5 Reasons to Stick with Facebook

I can’t begin to tell you the number of complaints I’ve seen from Facebook users who hate the new features in the news feed. While I can certainly relate with some of what I’ve seen said (that ticker in the sidebar annoys me to no end), I’m sort of surprised by the threats to leave and the general amount of complaints.

Change is, after all, inevitable.

And that’s just it. Facebook has changed dozens of times in the past. These most recent changes, once you get used to seeing them on your screen, are just like the others. They become part of the Facebook experience and no longer bother you. Still, there are plenty of reasons you should stick with Facebook despite their seeming desire to compete with every other social networking platform in existence. Here are some to consider.

 

Privacy Issues Exist Everywhere

One of the hugest complaints I see about Facebook is the changes they’re making to your privacy settings. OK, so a few things may have changed and left you feeling a bit more exposed than you were before, but Facebook did NOT take away your control over the situation. It would be to your benefit to learn a bit about the changes, figure out what you need to do to increase your security (or decrease it), and then share that knowledge with others.

Social Media is Here to Stay

While Facebook is just one of many social media sites, we already know that social media is a pretty permanent fixture in the internet world and it has a huge presence. A few angry people jumping over to the next new media platform will not change Facebook’s popularity. This means you’ll have a harder time networking on other sites than you would if you simply stuck around to learn how the new features really work.

Facebook Does Hear You

Have you seen a new group pop up called “We Hate the New News Feed” or “Click if You Love the New Timeline?” Facebook actually sees these groups when they’re created and, believe it or not, they are watching to see what people are saying about the changes. They may not change everything – or anything – back to the way it was, but they might offer solutions and future upgrades that address your concerns and make things easier for you to use. Of course, they may simply apologize for upsetting you and move on. But, really – could you expect any different from any social media platform?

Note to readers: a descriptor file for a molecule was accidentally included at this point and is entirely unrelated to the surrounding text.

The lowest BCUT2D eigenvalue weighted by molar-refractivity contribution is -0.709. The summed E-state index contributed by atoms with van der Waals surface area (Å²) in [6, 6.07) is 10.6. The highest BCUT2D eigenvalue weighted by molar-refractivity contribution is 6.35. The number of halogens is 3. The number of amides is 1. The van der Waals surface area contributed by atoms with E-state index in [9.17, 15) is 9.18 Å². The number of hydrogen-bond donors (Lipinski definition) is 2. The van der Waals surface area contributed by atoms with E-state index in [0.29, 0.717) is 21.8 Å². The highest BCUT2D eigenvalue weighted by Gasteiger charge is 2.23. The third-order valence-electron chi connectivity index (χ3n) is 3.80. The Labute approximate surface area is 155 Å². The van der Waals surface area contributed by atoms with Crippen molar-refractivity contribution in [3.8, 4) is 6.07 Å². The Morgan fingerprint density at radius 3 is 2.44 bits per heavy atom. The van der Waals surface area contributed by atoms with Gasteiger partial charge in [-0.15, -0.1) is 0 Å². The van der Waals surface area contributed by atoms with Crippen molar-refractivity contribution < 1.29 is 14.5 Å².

Your Business Depends on Facebook

Edison Research recently released a study that showed that approximately 41% of the people living in the United States use Facebook. That’s a huge percentage and that’s just the United States. If you have a local business, consider that 41% of those in your local municipality are on Facebook at any given time. If you have an online business, you have the potential to reach a rather large global audience. The reality of the situation is that a large number of your family members, friends, customers, and potential customers are using Facebook regularly. And the odds of them jumping ship are pretty slim.

More Change is on the Horizon

Like I said before, change is inevitable. Facebook announced even more changes in the coming weeks (some of which actually look pretty cool). What makes you think Google+, LinkedIn, Twitter, Tumblr, and all of the other sites you use won’t change as well. Fact. They will. Eventually. And you’ll probably hate those changes just as much in the beginning as you hate these.

It’s a waste of time to jump ship simply because of a little bit of change. It is a part of life. You’ve built a huge network and if you’re in business or have any sort of public reputation you simply don’t have the time to start over. Embrace the changes you’re seeing and learn to use them properly. You may be surprised at how easy they are to adapt to. And (shhhh – don’t tell), you may even end up liking them.

About the Author: Patty Kleen is a full-time writer and blogger with a passion for social media and personal finance. She enjoys writing about social media tools, online business marketing, credit repair, bad credit loans, and money saving techniques for those with poor credit histories. 

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